Article #1 EMERGING TECHNOLOGIES CHANGING PUBLIC LIBRARY SERVICE DELIVERY MODELS
This article was very helpful to me in that in taught me how technologies are changing the way we as a community and library staff are/will use library services. In all the ways that social networking is benefiting the community, I feel it's especially imperative for librarians to foster these types of technological innovations. Having online resources 24/7 is not only beneficial, but also may enhance more critical analysis of a better means of gathering information. I definitely agree with Stephens when stating "library blogs can be building blocks for communicating news and information to users". As a future instructor at the community college, innovating advancements with library services will help aide in the development of student success.
Article #2 Editorial: Examining Social Software in Teacher Education
Interesting article by Ferdig. Social networking will always have pros and cons. Out of the four theoretical concepts that ferdig mentions "artifacts" seem to be an added incentive in student's cognitive development. Publication of artifacts allows students to revisit, reflect upon, and revise their artifacts, thus enriching the leaning experience (Bruner, 1996; Olsen, 1996). This is similar to what this graduate program is doing (kin 792A). To be frank, it's working wonders for me!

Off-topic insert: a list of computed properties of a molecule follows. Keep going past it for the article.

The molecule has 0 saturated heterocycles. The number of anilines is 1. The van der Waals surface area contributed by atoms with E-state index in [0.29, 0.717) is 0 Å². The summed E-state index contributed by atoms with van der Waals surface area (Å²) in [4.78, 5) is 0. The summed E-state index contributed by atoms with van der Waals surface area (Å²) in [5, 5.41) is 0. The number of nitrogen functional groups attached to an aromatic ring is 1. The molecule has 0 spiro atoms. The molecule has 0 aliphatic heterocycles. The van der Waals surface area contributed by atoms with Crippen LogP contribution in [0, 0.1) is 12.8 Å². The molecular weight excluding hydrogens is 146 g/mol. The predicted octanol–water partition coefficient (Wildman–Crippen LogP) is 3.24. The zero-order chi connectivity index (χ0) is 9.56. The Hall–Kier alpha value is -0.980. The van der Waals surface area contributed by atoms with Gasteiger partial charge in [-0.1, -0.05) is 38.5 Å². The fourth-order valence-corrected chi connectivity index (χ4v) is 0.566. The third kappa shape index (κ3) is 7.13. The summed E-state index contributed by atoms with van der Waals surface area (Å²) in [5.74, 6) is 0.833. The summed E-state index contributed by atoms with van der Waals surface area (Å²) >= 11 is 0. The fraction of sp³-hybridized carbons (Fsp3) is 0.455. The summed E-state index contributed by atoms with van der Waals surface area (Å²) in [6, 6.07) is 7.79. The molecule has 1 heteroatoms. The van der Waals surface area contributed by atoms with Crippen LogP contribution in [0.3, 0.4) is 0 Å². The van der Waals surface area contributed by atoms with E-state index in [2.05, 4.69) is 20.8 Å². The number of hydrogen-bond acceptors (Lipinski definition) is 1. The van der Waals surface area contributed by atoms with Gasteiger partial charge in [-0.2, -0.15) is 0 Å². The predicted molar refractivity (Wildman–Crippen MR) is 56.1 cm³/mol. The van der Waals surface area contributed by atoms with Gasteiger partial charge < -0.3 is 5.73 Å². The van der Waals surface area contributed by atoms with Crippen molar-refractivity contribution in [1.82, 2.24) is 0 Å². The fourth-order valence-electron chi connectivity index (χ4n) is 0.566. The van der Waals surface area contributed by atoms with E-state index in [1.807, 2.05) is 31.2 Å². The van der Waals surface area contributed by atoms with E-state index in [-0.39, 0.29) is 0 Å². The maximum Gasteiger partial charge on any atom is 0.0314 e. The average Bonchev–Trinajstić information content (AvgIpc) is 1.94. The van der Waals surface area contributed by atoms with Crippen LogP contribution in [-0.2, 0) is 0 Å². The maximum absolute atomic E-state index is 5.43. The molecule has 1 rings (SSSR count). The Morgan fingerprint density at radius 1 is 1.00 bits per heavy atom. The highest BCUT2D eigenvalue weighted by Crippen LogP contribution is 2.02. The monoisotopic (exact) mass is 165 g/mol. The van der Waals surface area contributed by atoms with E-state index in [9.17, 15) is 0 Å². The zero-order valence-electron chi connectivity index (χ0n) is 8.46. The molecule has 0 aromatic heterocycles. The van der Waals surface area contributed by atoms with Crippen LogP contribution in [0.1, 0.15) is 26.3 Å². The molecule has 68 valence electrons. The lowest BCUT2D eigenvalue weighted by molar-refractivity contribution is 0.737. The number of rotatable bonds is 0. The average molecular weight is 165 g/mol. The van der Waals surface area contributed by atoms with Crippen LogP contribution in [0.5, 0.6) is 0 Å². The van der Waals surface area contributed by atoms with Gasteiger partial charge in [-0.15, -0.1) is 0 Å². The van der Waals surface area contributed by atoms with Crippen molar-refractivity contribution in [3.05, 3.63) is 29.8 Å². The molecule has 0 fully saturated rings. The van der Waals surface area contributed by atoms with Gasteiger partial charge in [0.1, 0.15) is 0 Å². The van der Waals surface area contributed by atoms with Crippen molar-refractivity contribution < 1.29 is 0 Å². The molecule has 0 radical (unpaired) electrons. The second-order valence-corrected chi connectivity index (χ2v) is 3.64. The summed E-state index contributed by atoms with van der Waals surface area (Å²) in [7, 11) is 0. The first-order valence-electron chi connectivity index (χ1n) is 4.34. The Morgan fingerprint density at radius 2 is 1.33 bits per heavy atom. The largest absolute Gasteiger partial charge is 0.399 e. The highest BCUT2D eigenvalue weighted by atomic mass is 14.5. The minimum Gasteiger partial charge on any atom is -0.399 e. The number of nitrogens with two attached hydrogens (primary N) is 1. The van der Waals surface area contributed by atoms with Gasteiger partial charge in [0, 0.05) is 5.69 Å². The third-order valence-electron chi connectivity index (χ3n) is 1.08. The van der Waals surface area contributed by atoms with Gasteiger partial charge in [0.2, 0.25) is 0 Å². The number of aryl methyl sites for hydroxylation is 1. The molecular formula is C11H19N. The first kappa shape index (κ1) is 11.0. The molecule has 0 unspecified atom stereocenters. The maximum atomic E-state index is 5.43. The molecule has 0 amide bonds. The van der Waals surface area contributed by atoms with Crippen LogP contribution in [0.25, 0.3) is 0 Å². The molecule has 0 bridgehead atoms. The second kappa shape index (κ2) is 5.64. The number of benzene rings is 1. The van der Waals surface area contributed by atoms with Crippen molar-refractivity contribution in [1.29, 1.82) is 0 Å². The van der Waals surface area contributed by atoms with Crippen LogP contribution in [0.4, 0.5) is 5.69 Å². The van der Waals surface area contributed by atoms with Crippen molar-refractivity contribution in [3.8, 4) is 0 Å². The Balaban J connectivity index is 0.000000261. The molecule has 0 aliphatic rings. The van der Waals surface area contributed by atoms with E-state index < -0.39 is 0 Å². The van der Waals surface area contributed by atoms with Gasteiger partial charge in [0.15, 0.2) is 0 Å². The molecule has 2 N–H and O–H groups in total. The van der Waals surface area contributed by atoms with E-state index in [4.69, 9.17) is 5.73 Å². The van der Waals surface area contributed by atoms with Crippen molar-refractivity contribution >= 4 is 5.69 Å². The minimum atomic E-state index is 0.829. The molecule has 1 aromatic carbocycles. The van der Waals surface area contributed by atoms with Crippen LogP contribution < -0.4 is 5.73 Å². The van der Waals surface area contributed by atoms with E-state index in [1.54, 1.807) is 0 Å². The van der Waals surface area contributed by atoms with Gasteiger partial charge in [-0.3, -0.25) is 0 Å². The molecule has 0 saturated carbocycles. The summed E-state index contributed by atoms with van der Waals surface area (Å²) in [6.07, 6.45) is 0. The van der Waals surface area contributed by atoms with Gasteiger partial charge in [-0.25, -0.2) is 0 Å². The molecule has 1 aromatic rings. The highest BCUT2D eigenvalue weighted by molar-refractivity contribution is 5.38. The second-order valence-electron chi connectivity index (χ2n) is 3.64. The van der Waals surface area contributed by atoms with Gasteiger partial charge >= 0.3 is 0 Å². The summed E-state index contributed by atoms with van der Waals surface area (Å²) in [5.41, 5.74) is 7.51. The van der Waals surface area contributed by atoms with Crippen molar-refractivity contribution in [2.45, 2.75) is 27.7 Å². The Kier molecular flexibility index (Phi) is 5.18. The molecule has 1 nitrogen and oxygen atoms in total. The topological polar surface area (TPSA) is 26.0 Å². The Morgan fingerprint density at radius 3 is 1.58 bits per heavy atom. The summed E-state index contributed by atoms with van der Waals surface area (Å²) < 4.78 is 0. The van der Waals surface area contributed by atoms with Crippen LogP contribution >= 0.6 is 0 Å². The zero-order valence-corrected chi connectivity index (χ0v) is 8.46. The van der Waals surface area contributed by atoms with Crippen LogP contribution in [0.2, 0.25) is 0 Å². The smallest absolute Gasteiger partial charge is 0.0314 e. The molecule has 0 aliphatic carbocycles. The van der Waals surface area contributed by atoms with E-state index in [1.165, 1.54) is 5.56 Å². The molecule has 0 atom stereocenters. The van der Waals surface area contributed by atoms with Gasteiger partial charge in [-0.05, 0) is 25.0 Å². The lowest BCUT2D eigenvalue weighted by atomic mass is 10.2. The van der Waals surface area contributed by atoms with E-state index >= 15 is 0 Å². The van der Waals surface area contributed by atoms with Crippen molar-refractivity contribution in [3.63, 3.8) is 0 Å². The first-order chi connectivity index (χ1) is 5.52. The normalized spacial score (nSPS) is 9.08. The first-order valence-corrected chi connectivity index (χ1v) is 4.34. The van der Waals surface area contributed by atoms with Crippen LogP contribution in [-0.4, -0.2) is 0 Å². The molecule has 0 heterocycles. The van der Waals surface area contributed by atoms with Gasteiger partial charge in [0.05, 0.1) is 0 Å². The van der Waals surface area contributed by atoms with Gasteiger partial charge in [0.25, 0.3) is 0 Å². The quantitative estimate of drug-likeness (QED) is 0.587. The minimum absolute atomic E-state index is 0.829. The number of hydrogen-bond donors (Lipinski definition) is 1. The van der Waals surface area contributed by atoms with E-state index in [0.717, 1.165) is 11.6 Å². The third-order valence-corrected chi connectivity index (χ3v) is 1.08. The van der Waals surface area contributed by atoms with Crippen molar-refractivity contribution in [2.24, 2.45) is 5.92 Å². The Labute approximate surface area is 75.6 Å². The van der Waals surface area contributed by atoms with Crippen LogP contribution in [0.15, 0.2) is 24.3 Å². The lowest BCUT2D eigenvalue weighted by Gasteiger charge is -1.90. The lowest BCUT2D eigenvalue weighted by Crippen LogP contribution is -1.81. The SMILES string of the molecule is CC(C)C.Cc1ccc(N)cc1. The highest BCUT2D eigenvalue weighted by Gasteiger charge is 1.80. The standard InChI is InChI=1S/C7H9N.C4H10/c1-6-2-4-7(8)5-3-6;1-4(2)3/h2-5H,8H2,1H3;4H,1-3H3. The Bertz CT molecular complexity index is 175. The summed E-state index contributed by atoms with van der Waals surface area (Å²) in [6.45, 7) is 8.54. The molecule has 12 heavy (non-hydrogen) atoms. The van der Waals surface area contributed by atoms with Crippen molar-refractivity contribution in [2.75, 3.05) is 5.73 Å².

Article #3 NEOMILLENNIAL USER EXPERIENCE DESIGN STRATEGIES: UTILIZING SOCIAL NETWORKING MEDIA TO SUPPORT "ALWAYS ON" LEARNING STYLES
This article was very information packed. Living in today's world it is imperative that we as educators are up to par in terms of ingesting and are well-informed of the types of technology/devices that students are relaying on. Page 15 (Weblogs as a Communication Tool) Dr. Mark Stock, Superintendent of the Wawasee School District, is a prime example of how Weblogs are an excellent outreach to informing others. Furthermore, this is just one example of how neomillennial learning styles are moving into the educational setting of the "always on" approach.